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Oak Park Public Library Warrior Librarians take the gold

July 14, 2009
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Oak Park Public Library Warrior Librarians take the gold

We first saw the Oak Park Public Library’s book cart drill team at a local Fourth of July parade a few years back. It was a revelation—a display of precision choreography never seen in the stacks. The team has come a long way since then and last Sunday, as reported by NPR, the Oak Park Public Library Warrior Librarians, as they are now known, reached the pinnacle of book cart drill team competition and grabbed the Gold Book Cart Award at the Chicago convention of the American Library Association. Cognotes A brief clip of their winning moves is available with the NPR story. Also see a video on Youtube of an earlier version of the team’s routine at the Illinois Library Association conference last fall. The OPPL Valkries are, apparently, headed for Disneyland. . . .

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Animals can tell right from wrong

May 29, 2009
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Animals can tell right from wrong

The research reported in Marc Bekoff and Jessica Pierce’s provocative book Wild Justice: The Moral Lives of Animals is getting coverage around the world. Bekoff and Pierce argue that animals can act with compassion, altruism, and empathy. Rats, for instance, will not take food if their actions will cause visible pain to another rat. In a chimpanzee group in a Florida zoo, a chimp handicapped by cerebral palsy is rarely subjected to displays of aggression by other males. Elephants help injured or ill members of their herd, and have even show such compassion for members of other species. Feature articles about the claims made in the book have appeared recently in Australia in The Age (“Puppies may share our moral conscience“), in the UK (from whence we took our title) in the Daily Telegraph and in the Daily Mail, and closer to home in the less-whimsical Denver Post (“Canine emotions raise theological questions.”) Read an excerpt from the book and treat the animals you meet with new respect. . . .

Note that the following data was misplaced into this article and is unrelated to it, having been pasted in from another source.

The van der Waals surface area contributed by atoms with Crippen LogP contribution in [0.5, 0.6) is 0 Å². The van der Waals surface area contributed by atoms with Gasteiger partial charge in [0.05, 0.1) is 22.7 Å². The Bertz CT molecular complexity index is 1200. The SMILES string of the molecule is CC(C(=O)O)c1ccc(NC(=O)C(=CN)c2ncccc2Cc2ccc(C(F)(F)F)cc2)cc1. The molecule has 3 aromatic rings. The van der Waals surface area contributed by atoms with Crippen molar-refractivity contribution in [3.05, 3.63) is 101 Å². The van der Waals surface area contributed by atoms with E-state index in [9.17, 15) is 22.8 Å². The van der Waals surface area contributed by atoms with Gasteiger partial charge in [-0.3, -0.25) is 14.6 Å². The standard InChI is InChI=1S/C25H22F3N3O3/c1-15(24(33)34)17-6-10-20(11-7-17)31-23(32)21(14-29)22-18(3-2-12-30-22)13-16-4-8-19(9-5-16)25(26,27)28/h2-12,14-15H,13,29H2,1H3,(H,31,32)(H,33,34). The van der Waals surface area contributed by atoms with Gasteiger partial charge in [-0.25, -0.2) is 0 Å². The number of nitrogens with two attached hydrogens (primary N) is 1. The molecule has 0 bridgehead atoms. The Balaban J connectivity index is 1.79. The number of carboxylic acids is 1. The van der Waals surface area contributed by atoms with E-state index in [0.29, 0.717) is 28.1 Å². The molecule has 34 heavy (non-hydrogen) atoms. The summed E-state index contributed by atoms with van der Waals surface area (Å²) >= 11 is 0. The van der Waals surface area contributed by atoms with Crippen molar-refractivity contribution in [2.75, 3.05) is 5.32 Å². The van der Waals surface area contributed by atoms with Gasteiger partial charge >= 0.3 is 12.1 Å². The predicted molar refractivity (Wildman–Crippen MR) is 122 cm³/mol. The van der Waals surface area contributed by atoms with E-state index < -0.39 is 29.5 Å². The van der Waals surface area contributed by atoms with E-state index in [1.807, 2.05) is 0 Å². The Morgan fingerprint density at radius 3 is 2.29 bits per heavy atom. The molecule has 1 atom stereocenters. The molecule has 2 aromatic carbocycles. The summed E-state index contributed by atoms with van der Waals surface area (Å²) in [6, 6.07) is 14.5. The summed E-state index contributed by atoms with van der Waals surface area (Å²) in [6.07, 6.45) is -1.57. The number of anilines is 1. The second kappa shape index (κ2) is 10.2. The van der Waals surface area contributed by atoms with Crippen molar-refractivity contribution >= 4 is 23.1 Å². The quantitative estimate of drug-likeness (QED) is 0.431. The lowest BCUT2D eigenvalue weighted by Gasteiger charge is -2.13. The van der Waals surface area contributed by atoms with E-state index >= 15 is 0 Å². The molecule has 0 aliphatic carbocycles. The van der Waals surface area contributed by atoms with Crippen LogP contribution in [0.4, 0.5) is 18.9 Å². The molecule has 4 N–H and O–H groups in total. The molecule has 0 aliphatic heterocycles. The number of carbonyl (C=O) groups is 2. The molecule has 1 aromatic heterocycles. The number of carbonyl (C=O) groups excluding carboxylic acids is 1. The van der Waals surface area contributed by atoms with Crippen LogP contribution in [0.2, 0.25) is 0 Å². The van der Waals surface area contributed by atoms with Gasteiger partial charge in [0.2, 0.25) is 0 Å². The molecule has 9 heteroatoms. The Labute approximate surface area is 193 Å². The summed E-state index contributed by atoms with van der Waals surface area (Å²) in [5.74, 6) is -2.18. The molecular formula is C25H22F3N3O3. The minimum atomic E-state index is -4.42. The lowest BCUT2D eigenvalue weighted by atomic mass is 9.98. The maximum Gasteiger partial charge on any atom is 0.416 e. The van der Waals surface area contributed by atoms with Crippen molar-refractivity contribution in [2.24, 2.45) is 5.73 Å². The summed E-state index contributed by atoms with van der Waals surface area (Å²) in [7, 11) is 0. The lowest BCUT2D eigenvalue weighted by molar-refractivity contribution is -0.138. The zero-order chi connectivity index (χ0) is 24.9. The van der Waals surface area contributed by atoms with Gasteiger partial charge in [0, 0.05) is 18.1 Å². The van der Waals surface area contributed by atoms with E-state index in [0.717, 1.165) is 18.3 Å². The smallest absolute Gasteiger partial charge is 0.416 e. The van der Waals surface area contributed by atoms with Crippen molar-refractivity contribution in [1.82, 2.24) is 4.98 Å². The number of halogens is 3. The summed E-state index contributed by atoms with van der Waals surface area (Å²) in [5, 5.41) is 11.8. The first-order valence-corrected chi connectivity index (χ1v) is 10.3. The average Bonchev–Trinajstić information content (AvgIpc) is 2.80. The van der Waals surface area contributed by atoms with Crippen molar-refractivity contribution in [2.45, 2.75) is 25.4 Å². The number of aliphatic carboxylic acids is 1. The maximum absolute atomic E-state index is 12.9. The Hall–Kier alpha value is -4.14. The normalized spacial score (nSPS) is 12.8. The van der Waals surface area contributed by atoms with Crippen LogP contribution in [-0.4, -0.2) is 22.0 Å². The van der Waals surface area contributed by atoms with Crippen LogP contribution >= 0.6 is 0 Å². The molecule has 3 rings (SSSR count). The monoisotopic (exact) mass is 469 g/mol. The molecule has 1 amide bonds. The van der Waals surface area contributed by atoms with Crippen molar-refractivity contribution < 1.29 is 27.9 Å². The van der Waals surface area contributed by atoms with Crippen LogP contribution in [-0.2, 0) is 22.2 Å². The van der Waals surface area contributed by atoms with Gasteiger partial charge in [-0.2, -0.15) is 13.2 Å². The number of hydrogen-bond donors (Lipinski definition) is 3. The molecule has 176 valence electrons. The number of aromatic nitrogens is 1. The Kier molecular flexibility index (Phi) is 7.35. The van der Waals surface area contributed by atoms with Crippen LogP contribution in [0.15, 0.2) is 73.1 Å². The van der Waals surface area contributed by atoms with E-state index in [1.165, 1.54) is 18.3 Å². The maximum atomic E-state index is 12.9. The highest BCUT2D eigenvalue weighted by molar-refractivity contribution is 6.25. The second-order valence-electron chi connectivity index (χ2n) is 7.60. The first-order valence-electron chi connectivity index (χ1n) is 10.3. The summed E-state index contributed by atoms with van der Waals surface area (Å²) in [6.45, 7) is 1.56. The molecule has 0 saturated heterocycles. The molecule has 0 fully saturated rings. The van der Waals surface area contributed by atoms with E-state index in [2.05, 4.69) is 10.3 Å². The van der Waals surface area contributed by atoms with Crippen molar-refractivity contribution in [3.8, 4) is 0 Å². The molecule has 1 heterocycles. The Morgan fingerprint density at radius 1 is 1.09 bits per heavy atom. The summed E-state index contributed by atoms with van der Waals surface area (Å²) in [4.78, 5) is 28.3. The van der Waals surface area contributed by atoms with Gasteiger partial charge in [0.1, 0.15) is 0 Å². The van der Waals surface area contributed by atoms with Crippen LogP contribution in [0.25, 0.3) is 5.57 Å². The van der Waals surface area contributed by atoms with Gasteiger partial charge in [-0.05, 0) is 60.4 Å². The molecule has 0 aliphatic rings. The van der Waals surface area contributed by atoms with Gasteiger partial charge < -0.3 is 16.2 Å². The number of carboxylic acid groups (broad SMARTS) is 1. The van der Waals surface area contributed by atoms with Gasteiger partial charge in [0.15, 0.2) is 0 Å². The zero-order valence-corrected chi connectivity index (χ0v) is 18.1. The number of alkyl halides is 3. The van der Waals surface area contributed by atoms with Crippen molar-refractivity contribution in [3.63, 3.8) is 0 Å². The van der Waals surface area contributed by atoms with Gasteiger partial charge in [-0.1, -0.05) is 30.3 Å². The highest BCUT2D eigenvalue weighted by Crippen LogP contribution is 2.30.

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Maclean’s strange artistry

March 16, 2009
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Maclean’s strange artistry

Writer Philip Connors reviews The Norman Maclean Reader in the March 30 issue of The Nation. Connors, who acknowledges that his life has certain similarities with Maclean’s, recounts Maclean’s life and literary works: the one book published in his lifetime (A River Runs Through It and Other Stories) and another published posthumously (Young Men and Fire). “His career,” writes Connors, “is one of the strangest in American letters.” He relates some of the memorable moments of Maclean’s publishing history, including the letter he wrote to a publisher who was trying to court the writer after the publication of A River Runs Through It. Connors continues: It’s not as if Maclean didn’t know his stories were strange. He often said he wrote them in part so the world would know of what artistry men and women were capable in the woods of his youth, before helicopters and chain saws rendered obsolete the ancient skills of packing with mules and felling trees with crosscut saws. Artistry, specifically artistry with one’s hands, was for him among life’s most refined achievements. Read the whole review; there are some interesting reflections on the religious resonances of Maclean’s works. We have a website for Norman Maclean. . . .

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Seth Lerer wins the NBCC

March 12, 2009
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Seth Lerer wins the NBCC

We have a winner. The National Book Critics Circle announced the winners of their 2008 awards today and we are happy to congratulate Seth Lerer on his win in the criticism category for Children’s Literature: A Reader’s History from Aesop to Harry Potter. A few days ago NBCC board member Carlin Romano described, in a posting to Critical Mass, the achievements of the book and the fairy-tale-like spell it cast on the committee: Lerer brought to his subject both the critical acuity and unlimited openness it deserved. He insisted on placing a complex literature within the history of childhood, a story both contested and blessedly clear. He took into account the cavalcade of publishing history, without permitting it to trample the imaginative “transformations” wrought by the books. He understood that his terrain included not just books written for children, but books read by them, driving home the critical spine signaled by his subtitle. Lerer accomplished much else in his fairy-tale feat of levitating a University of Chicago Press study, despite its small type, to a possible national prize from critics beleaguered by eye strain.… Members of the NBCC Board swallowed whole this splendid meditation on the literature that changes us . . .